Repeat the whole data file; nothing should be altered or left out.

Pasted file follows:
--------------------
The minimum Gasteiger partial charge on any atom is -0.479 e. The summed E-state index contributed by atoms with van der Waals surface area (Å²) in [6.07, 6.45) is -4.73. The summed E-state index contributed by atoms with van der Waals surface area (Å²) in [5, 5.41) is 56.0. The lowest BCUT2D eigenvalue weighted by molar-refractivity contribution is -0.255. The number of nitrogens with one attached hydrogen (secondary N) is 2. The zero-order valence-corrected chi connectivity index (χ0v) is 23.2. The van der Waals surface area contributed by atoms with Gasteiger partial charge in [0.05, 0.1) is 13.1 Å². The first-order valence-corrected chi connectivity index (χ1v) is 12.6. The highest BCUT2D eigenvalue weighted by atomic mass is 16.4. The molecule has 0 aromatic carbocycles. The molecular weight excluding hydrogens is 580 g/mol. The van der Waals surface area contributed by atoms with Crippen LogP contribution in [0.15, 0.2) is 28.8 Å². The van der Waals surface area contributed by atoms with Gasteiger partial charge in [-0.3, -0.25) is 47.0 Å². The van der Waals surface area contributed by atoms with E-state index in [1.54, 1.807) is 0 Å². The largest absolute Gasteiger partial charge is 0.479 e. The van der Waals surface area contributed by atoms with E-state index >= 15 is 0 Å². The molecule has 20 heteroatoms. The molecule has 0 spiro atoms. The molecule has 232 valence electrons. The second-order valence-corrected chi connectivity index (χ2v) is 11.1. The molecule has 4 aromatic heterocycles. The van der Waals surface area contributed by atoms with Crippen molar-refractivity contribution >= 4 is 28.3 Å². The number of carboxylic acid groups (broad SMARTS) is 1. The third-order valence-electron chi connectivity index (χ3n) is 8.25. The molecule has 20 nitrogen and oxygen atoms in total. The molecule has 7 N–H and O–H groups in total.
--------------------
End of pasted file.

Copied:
The minimum Gasteiger partial charge on any atom is -0.479 e. The summed E-state index contributed by atoms with van der Waals surface area (Å²) in [6.07, 6.45) is -4.73. The summed E-state index contributed by atoms with van der Waals surface area (Å²) in [5, 5.41) is 56.0. The lowest BCUT2D eigenvalue weighted by molar-refractivity contribution is -0.255. The number of nitrogens with one attached hydrogen (secondary N) is 2. The zero-order valence-corrected chi connectivity index (χ0v) is 23.2. The van der Waals surface area contributed by atoms with Gasteiger partial charge in [0.05, 0.1) is 13.1 Å². The first-order valence-corrected chi connectivity index (χ1v) is 12.6. The highest BCUT2D eigenvalue weighted by atomic mass is 16.4. The molecule has 0 aromatic carbocycles. The molecular weight excluding hydrogens is 580 g/mol. The van der Waals surface area contributed by atoms with Crippen LogP contribution in [0.15, 0.2) is 28.8 Å². The van der Waals surface area contributed by atoms with Gasteiger partial charge in [-0.3, -0.25) is 47.0 Å². The van der Waals surface area contributed by atoms with E-state index in [1.54, 1.807) is 0 Å². The largest absolute Gasteiger partial charge is 0.479 e. The van der Waals surface area contributed by atoms with E-state index >= 15 is 0 Å². The molecule has 20 heteroatoms. The molecule has 0 spiro atoms. The molecule has 232 valence electrons. The second-order valence-corrected chi connectivity index (χ2v) is 11.1. The molecule has 4 aromatic heterocycles. The van der Waals surface area contributed by atoms with Crippen molar-refractivity contribution >= 4 is 28.3 Å². The number of carboxylic acid groups (broad SMARTS) is 1. The third-order valence-electron chi connectivity index (χ3n) is 8.25. The molecule has 20 nitrogen and oxygen atoms in total. The molecule has 7 N–H and O–H groups in total.